Cruciferous vegetables (arugula, bok choy, broccoli, brussels sprouts, cabbage, cauliflower, kale, radish, turnips) have the limelight as they are low in calories and rich in folate, vitamins C, E, and K, and fiber. Fiber is an important nutrient to incorporate – it helps with digestion and also keeps you full longer, reducing those hunger cravings which make you reach for the snack cupboard! Cruciferous vegetables help to lower inflammation and reduce the risk of insulin resistance and diabetes. Researchers showed that the antioxidant in broccoli and other cruciferous vegetables reduced production of free radicals by 73%. The active compound, sulforaphane triggers a reaction activating detoxifying enzymes which protect the body’s circulatory system from oxidative stress.
It’s a good idea to aim for at least three servings a day of green and cruciferous vegetables – in addition to salads and cooked greens, one of the easiest ways to guarantee that you get these daily servings is to incorporate them into a shake. I add 1-2 cups of raw baby kale, spinach, or lettuce greens in my morning shake – it’s much easier to digest and doesn’t require a lot of chewing.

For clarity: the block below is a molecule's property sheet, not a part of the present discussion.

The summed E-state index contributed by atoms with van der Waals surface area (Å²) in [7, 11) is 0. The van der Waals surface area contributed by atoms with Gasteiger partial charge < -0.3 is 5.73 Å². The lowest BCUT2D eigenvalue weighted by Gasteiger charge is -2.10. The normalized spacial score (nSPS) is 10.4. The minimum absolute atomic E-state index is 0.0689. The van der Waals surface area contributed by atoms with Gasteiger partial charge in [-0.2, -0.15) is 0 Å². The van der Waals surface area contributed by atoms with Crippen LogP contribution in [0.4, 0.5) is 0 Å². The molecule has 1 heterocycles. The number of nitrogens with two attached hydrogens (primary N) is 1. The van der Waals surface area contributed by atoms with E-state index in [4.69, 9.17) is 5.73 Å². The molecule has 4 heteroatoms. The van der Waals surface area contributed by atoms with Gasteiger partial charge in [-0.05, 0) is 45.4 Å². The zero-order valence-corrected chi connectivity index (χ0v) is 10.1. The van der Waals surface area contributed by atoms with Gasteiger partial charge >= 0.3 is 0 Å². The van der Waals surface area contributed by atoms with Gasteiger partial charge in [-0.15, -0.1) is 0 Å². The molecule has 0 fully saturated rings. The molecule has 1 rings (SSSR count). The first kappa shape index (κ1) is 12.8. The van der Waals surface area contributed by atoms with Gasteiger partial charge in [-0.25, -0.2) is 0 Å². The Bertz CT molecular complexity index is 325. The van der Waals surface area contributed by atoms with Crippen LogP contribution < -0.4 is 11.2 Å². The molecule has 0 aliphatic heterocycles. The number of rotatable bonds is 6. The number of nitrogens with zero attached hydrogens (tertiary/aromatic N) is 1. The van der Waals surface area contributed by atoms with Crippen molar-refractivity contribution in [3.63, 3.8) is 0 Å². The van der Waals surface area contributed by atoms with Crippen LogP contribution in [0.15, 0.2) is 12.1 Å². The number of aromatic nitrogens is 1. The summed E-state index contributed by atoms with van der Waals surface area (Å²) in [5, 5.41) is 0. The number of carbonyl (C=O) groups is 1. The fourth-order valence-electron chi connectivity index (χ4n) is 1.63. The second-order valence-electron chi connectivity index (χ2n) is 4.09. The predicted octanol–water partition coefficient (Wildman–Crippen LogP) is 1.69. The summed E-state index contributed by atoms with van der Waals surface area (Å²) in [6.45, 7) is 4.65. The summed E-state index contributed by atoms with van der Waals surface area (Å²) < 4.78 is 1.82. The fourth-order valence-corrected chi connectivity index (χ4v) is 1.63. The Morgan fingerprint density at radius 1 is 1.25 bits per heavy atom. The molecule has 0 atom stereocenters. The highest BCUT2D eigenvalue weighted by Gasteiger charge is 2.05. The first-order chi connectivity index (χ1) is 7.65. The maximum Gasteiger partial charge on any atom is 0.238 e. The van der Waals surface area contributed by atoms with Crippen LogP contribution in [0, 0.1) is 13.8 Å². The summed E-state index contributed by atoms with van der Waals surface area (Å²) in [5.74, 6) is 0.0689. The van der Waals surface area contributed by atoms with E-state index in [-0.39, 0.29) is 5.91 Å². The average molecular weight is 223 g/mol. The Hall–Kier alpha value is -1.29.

Grass Fed Butter:
Saturated fats like butter have gotten a bad rap in the past, but now with emerging research, butter is popular again. It’s the dangerous combination of fats, sugars and carbohydrates that contribute to metabolic and other chronic conditions. Butter’s natural fats get converted into fuel and help our bodies absorb nutrients, minerals, and fat-soluble vitamins like A,D,E,K and minerals. It provides our body with essential fatty acids for heart health, stable blood sugar, hormone balance, healthy skin and energy.
Grass fed butter has a higher proportion of healthy, unsaturated fats and conjugated linolenic acid (CLA) than regular butter and is a good source of vitamin A, beta-carotene and vitamin K2.
Remember to avoid or minimize processed vegetable oils like canola, corn, soybean, sunflower, soybean and safflower oils. And never touch fake oils like margarine.
I like to add a dollop of grass fed butter into my cauliflower soup to intensify the richness of flavor. Enjoy in moderation.
Here are two options (unsalted and salted):
Coconut oil is a medium chain triglyceride (MCT) and because it is shorter than the fatty acids in animal fats, it is more readily digested and converted into energy by our mitochondria. Coconut oil has become a superfood and become very popular – and with this, more research has been conducted on its effect on our metabolic syndrome. Coconut oil has been shown to assist weight loss by reducing body fat and increasing satiety. And this superfood is being used by athletes to reduce lactate acid buildup and burn more fat for energy.
Coconut oil is also one of the best cooking oils as it is more thermally stable than olive oil. I use coconut oil to fry up eggs, veggies and meats. Since MCT oil is a liquid, I also use this to enhance my salad dressings. Here are some that have been independently tested for MCT content, contamination and rancidity: